The Interesting Narrative Of The Life Of Olaudah Equiano
(Written by Olaudah Equiano, 1789)
Olaudah Equiano’s memoir is among a handful few of surviving first-hand accounts of the Trans-Antlantic Slave trade. Born in the Kingdom of Benin (modern-day Nigeria) around the year 1745, Equiano was born free, but was captured, sold, and enslaved as a young child. Being transported as a child from Africa to the Caribbean, and then numerous trips back-and-forth between the Caribbean to the American South throughout his life, Equiano developed impressive skills as a seaman and merchant that would eventually allow him to make enough money to purchase his own freedom.
The treacherous heft and brutal inhumanity of European/American chattel slavery fill every page of Equiano’s life story. Notably, Equiano’s slave narrative is unique because he was mostly a personal assistant as opposed to a field worker. This elevated stature allowed Equiano to eventually become a renowned abolitionist and advocate for the rights of enslaved Africans.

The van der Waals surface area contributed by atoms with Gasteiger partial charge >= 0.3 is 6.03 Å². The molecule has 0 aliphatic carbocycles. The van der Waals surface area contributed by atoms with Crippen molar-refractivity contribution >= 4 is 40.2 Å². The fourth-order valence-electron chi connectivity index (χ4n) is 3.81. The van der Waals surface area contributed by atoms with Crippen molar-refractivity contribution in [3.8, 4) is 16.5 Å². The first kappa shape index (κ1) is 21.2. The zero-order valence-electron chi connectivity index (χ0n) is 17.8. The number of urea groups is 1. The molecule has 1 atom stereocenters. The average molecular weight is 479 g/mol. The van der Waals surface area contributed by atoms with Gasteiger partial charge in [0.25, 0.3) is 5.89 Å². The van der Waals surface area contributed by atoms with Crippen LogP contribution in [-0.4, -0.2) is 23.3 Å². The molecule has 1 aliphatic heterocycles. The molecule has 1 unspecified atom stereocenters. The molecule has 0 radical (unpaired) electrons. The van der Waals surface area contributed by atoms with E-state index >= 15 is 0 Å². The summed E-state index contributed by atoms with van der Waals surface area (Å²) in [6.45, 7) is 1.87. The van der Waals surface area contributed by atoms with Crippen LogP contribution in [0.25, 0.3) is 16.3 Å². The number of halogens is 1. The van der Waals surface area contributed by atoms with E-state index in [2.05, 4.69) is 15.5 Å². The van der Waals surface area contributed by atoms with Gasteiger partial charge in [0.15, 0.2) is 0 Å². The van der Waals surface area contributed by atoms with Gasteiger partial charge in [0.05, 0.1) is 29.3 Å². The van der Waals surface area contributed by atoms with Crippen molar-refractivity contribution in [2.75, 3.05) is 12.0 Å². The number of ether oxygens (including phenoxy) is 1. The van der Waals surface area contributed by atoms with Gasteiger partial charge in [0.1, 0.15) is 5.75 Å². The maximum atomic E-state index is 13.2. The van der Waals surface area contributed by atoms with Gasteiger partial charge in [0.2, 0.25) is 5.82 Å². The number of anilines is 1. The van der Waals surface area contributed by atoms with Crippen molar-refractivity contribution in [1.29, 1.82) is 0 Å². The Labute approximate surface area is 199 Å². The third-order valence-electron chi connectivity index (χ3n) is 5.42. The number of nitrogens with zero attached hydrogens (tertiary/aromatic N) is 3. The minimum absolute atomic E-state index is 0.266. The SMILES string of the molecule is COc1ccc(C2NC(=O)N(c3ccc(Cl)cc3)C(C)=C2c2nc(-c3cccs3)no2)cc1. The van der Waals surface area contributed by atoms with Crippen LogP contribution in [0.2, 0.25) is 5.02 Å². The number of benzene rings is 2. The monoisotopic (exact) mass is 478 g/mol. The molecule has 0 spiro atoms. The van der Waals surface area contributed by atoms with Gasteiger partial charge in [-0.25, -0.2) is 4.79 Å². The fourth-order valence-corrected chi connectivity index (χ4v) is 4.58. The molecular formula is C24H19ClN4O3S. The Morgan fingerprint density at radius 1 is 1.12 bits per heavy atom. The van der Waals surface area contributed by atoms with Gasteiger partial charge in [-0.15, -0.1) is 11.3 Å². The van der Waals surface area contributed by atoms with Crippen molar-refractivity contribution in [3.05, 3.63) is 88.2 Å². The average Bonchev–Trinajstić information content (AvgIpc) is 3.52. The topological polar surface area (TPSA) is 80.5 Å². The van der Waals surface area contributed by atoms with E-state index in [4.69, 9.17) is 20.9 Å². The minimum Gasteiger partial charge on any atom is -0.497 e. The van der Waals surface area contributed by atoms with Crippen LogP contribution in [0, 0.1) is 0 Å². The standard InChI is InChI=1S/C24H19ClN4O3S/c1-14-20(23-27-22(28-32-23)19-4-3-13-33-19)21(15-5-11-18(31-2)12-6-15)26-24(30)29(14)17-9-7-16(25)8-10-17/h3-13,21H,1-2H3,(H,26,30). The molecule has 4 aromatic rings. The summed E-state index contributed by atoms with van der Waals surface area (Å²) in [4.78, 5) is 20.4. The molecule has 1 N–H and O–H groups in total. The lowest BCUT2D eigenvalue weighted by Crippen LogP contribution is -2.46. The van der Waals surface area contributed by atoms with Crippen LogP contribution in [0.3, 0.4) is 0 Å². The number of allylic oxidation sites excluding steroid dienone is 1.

The success of his memoir allowed him to purchase his freedom and become an international sensation, and he used his rights as a freeman to help house and educate any enslaved person he met.